We all yearn for peace and yet peace often eludes us. Peace eludes us because we turn to the wrong things to find peace. We misunderstand what peace is. Peace isn't the absence of conflict or noise; peace isn’t found in individual stillness. Rather, true peace is found in the wholeness of relationship with the God who made us. True peace is being reconciled unto God and dwelling in his presence under His reign forever. And that is what the incarnation of God in Christ is about: establishing true peace in us as we are reconciled to God through Christ.
We all need hope. Without hope we despair. So we will instinctively seek out people or things to hope in, a relationship, our health, job security, but eventually, all of these things will fail us. None of them can stand up under the crushing weight of our hope. Our God is a God of hope. A God who keeps his Word, a God who is trustworthy and powerful, fully capable to accomplish all He has said He will do. And the incarnation of Jesus is proof of this. Through Jesus, the promises of God come to fruition. And it is by believing in Jesus and his resurrection that we can have hope, hope that can withstand any earthly trial or affliction.
Thinking highly of oneself is one of the highest values in our society. Our society is filled with programs and techniques to help you look and feel better than the next guy. But the Bible treats thinking highly of ourselves as a problem. In Proverbs, God reveals his hatred of our pride. God hates pride, therefore, our pride shall not go unpunished. Prideful men shall receive the righteous judgment of God. But God has made a way for prideful men to be saved from destruction through Christ. Through a humble Savior, we can be rescued from pride's destruction.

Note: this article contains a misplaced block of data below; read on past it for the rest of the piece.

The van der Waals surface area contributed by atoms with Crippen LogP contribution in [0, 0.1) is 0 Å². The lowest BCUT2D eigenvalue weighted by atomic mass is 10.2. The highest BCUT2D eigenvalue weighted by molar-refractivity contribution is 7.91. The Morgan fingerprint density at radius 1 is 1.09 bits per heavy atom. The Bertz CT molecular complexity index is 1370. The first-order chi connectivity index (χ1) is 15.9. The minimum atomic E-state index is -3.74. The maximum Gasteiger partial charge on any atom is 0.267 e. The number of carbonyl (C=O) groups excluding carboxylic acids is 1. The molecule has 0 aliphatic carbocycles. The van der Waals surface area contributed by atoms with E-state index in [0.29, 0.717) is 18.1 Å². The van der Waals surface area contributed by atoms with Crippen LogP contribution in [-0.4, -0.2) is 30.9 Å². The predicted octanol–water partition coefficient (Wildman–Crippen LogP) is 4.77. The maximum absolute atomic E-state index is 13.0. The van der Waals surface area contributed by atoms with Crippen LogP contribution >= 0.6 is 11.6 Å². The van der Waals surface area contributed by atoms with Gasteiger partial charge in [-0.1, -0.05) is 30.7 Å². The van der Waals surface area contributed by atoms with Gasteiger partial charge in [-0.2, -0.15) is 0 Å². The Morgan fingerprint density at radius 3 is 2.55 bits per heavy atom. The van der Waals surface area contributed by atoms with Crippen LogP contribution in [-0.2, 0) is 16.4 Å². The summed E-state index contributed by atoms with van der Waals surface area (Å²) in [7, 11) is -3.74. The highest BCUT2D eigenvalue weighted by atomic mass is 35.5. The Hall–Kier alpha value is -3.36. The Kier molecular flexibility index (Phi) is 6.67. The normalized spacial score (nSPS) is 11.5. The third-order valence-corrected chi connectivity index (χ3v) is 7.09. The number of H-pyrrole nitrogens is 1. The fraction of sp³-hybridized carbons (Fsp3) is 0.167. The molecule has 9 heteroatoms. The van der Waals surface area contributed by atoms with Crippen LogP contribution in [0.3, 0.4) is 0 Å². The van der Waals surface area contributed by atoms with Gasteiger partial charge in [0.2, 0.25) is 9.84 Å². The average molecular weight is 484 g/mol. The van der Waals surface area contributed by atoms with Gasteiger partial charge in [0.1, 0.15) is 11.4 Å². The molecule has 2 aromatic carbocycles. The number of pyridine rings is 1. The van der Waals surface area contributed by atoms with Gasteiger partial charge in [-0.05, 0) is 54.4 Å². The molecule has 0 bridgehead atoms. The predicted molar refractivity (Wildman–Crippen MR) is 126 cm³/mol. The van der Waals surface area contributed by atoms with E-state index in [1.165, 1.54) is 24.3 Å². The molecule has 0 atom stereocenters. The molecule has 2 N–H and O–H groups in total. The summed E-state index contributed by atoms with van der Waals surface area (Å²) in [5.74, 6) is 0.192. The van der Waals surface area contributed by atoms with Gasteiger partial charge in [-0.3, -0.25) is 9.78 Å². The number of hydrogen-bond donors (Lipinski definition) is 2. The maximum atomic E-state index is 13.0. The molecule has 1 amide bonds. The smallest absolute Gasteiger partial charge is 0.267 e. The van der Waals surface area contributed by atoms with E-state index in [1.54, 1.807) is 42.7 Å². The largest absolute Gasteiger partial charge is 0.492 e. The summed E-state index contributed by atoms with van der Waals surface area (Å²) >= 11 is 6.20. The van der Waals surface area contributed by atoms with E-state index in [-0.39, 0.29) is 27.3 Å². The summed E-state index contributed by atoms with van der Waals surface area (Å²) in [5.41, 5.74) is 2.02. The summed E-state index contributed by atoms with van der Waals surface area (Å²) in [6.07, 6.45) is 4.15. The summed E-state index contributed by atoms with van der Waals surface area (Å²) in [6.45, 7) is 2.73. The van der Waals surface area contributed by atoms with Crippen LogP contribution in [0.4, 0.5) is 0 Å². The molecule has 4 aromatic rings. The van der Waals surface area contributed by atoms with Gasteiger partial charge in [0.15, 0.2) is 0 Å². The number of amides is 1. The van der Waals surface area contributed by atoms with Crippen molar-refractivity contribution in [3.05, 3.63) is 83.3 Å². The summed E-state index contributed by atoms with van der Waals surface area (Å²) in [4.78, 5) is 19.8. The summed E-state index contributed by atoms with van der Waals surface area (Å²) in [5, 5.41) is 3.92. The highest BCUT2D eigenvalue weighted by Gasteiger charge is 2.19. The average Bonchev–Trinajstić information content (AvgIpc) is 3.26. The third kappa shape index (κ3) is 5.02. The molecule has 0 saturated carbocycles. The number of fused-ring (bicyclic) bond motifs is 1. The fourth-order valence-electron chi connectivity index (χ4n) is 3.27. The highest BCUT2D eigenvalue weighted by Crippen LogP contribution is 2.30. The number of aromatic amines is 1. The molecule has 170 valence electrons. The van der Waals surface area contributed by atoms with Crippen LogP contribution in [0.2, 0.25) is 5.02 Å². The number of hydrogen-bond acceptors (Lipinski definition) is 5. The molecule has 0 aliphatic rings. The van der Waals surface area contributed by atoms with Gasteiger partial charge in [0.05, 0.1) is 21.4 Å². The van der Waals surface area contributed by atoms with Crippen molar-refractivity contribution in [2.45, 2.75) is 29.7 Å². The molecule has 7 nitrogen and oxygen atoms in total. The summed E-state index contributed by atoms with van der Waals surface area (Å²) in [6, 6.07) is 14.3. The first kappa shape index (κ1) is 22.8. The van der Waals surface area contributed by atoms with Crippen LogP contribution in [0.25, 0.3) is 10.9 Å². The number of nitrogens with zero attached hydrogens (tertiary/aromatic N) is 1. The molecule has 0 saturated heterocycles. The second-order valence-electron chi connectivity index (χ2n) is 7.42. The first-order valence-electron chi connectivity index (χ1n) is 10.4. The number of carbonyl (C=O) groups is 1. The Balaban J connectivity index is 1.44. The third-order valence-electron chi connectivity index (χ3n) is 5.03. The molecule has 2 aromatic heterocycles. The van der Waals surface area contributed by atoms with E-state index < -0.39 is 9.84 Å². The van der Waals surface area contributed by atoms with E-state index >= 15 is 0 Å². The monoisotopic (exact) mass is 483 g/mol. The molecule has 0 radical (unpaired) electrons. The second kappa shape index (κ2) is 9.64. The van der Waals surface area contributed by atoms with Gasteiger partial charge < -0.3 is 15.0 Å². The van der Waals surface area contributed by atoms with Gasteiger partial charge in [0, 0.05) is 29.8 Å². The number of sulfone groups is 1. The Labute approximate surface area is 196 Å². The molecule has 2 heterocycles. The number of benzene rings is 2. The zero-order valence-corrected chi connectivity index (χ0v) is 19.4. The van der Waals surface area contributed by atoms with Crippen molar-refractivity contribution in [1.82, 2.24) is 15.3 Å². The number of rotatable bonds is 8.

The Apostle James teaches us that genuine faith in Christ leads to personal transformation and action. After we come to faith in Christ, we grow in our love and concern for others, particularly, those who are weak, vulnerable and oppressed. Of specific concern to God is the well being and care of orphans and widows. Hence, the Lord calls the church, his people, to rise up and care for them.
This morning is our annual Missions Sunday. It is a time in which we focus our attention on the mission of the church, to glorify God through making disciples of all nations. This mission comes directly from Jesus. In his earthly ministry, Jesus performed many miracles, healing every disease and illness. Gracious and merciful as that was, that was not his primary ministry. His primary ministry was the proclamation of the gospel of the Kingdom of God and urging sinners to repent and turn to him in faith. Likewise, his disciples are commissioned with the same mission, to proclaim the gospel of Jesus Christ to a lost and needy world. And to do that, we must be filled with a sincere Christ-like compassion for the lost. Then we must pray; pray for God to do what only He can do in sending laborers into his harvest to proclaim the gospel and draw sinners to himself by the power of the Holy Spirit.